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13.11.10

While expedient, Hines switch also better fits his record

The fact now has been ratified by the numbers: with the party switch of state Rep. Walker Hines from Democrat to Republican, effective control by Republicans of the Louisiana House of Representatives becomes official control. But the story is less about the evolution of a legislator that it is his concern over his political future.

Hines’ move brings the GOP total to 51 in the lower chamber, compared to 50 Democrats and four independents – although two of them reliably vote with Republicans and a third somewhat less often. As heard often in these cases, Hines cites certain things indicating the direction of the Democrats as reason for his change in affiliation.

That may be true, but two political considerations that certainly contributed he doesn’t mention. One, with redistricting coming up and Republicans looking likely to control the process, Hines wanted to shore up his odds that in the coming loss of seats for Orleans Parish he doesn’t get hung out to dry with a move of more black residents into his district, increasing the odds that a black Democrat could successfully challenge him. By joining the majority, he makes it more likely Republicans in the process will want to preserve his district with a white majority.

Also, two, Hines seems to have his eyes set on the Secretary of State’s office next year. As it is becoming increasingly apparent that in statewide contests Democrats are at a distinct disadvantage, running as a Republican would improve his chances of winning in all likelihood should he run. Some wonder whether this is not another version of the “Manchurian” candidacy witnessed in the recent special election for the lieutenant governor’s office where the politically untested daughter of a Democrat political activist and large donor ran as a blank slate mouthing some conservative themes, as a backdoor means by which a liberal can try to win statewide office.

This evidence suggests while Hines’ shift does smack of political expediency, he can claim genuinely that he is more at home with the GOP. When he ran in 2007, fresh out of college, as a Democrat he was criticized by student Democrats as being too squishy about their boilerplate liberalism and did not draw their endorsement for his run. Despite that, he caught a break when fellow Democrat and considered liberal front-runner Una Anderson right before the election was accused of allegedly being involved in a bribery scheme. After his successful election, nothing more was heard about Anderson in this matter.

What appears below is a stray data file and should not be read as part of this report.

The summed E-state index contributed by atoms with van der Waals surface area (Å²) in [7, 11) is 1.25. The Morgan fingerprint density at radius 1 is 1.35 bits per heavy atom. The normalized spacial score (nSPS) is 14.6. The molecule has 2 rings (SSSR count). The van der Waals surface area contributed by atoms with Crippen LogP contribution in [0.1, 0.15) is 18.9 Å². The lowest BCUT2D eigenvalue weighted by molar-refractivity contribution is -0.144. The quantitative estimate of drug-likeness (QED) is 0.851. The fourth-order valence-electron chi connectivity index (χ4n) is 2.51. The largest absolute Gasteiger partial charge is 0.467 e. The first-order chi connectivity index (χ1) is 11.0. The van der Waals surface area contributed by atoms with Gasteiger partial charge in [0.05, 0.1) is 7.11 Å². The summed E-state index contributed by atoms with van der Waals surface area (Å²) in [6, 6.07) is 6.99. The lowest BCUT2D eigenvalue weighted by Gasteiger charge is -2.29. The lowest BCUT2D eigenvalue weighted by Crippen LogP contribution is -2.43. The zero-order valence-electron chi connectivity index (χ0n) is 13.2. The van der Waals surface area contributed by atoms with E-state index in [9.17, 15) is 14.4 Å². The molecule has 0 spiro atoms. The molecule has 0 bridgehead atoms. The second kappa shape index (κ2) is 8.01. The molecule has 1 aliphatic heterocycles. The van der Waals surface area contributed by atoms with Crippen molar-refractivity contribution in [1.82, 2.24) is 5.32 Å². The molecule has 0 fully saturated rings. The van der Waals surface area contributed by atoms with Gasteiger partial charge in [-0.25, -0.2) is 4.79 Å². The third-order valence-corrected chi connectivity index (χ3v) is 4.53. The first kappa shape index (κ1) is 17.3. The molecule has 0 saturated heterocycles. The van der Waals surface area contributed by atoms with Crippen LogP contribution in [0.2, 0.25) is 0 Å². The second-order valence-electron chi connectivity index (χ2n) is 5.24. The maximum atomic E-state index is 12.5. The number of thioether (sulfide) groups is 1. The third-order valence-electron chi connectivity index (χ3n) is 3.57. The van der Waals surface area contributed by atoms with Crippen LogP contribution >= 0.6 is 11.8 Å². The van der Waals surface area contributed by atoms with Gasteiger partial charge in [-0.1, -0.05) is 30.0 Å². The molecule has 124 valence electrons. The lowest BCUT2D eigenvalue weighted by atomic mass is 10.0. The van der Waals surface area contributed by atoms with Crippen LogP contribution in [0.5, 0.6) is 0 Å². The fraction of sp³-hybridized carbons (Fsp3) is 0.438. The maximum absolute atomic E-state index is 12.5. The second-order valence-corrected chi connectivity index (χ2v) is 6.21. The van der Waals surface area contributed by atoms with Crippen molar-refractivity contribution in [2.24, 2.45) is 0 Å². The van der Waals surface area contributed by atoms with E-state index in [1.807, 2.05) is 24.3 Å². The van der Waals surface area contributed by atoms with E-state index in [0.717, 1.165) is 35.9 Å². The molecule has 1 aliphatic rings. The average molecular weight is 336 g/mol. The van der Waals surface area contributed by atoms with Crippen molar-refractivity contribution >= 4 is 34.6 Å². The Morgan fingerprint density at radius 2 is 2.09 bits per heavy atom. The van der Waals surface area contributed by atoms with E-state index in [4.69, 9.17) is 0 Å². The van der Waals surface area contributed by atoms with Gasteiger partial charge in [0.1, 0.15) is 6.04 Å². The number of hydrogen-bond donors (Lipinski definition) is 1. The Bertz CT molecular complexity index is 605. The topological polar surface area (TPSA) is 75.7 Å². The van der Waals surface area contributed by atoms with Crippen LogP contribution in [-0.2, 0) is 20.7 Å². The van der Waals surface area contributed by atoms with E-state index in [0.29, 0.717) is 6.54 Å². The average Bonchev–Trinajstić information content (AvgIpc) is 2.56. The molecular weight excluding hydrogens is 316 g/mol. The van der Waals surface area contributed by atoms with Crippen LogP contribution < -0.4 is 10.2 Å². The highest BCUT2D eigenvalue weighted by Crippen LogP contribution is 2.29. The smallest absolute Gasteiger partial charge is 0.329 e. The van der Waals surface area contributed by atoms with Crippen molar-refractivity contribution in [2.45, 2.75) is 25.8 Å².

In his first session, Hines charged ahead with playbook liberal legislation such as abolishing the death penalty, wasting money on making government buildings “green,” and government intervention into the marketplace for mortgage lending, plus he tried to sabotage tax cutting. But he also introduced some good reform measures and his reform instincts led him to score a 70 (where 100 is the most conservative/reform) on the Louisiana Legislature Log’s scorecard. In his second session, while his score dropped to 60 and he opposed some good conservative reform, he only introduced one objectionable bill which would have needlessly spent money on a fruitless effort to reduce homelessness.

This past session marked a significant movement in both his legislative agenda and voting record. With bills to force more efficiency in spending of health care dollars and other reform measures (one of which would become one of his first bills to make it to law), his only real misstep came in offering up something akin to the constitutional amendment that passed a couple of weeks ago which devalues property rights too much, a temptation shared by Orleans delegation regardless of ideology. And he ended up among the highest on the scorecard with a 95. (Hines throughout his legislative career also has been a member of the American Legislative Exchange Council, the considered “conservative” organization of state legislators.)

So it could be argued that the real political expediency for Hines came when he first ran as a Democrat (representatives of this label averaged a 44 over the last three years on the scorecard; note that Hines’ average of 75 is much higher than the average of about 58 for outgoing Republican Secretary of State Jay Dardenne over his last three years in the state Senate), even as his voting record trended in the opposite direction. This may have been needed with a district of demographics favoring Democrats. So despite the fact that his father is a political activist and he’s young, Hines (who once indicated Republican activists had asked him about switching from the beginning of his attempt for office) can claim legitimately it is not only for political expediency that he made the switch.

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